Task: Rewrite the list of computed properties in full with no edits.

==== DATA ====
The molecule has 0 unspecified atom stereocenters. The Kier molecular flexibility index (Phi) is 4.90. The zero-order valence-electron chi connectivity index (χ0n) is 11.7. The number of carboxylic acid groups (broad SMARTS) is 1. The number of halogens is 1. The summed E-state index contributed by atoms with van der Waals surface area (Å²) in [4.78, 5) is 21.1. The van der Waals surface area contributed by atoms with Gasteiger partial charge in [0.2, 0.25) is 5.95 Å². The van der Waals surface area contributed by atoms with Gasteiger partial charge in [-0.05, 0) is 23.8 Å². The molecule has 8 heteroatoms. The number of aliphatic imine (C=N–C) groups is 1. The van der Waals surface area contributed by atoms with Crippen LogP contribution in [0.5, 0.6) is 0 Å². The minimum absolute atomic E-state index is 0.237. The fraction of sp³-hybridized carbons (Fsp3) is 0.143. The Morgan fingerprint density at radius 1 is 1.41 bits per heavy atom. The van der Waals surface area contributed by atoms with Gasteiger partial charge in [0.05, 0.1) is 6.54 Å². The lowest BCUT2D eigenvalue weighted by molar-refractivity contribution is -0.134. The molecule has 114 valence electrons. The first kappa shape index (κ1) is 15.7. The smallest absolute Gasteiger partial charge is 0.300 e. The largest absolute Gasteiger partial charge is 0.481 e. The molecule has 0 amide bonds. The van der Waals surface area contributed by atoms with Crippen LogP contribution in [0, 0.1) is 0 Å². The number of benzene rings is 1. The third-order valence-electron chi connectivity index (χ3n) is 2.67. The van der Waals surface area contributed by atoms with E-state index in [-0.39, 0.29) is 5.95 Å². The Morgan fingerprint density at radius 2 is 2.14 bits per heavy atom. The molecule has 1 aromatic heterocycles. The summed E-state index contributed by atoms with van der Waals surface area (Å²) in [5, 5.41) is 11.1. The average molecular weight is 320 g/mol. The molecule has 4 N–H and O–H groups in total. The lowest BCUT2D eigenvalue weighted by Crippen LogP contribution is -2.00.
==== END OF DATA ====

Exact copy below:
The molecule has 0 unspecified atom stereocenters. The Kier molecular flexibility index (Phi) is 4.90. The zero-order valence-electron chi connectivity index (χ0n) is 11.7. The number of carboxylic acid groups (broad SMARTS) is 1. The number of halogens is 1. The summed E-state index contributed by atoms with van der Waals surface area (Å²) in [4.78, 5) is 21.1. The van der Waals surface area contributed by atoms with Gasteiger partial charge in [0.2, 0.25) is 5.95 Å². The van der Waals surface area contributed by atoms with Gasteiger partial charge in [-0.05, 0) is 23.8 Å². The molecule has 8 heteroatoms. The number of aliphatic imine (C=N–C) groups is 1. The van der Waals surface area contributed by atoms with Crippen LogP contribution in [0.5, 0.6) is 0 Å². The minimum absolute atomic E-state index is 0.237. The fraction of sp³-hybridized carbons (Fsp3) is 0.143. The Morgan fingerprint density at radius 1 is 1.41 bits per heavy atom. The van der Waals surface area contributed by atoms with Gasteiger partial charge in [0.05, 0.1) is 6.54 Å². The lowest BCUT2D eigenvalue weighted by molar-refractivity contribution is -0.134. The molecule has 114 valence electrons. The first kappa shape index (κ1) is 15.7. The smallest absolute Gasteiger partial charge is 0.300 e. The largest absolute Gasteiger partial charge is 0.481 e. The molecule has 0 amide bonds. The van der Waals surface area contributed by atoms with Crippen LogP contribution in [0, 0.1) is 0 Å². The number of benzene rings is 1. The third-order valence-electron chi connectivity index (χ3n) is 2.67. The van der Waals surface area contributed by atoms with E-state index in [-0.39, 0.29) is 5.95 Å². The Morgan fingerprint density at radius 2 is 2.14 bits per heavy atom. The molecule has 1 aromatic heterocycles. The summed E-state index contributed by atoms with van der Waals surface area (Å²) in [5, 5.41) is 11.1. The average molecular weight is 320 g/mol. The molecule has 4 N–H and O–H groups in total. The lowest BCUT2D eigenvalue weighted by Crippen LogP contribution is -2.00.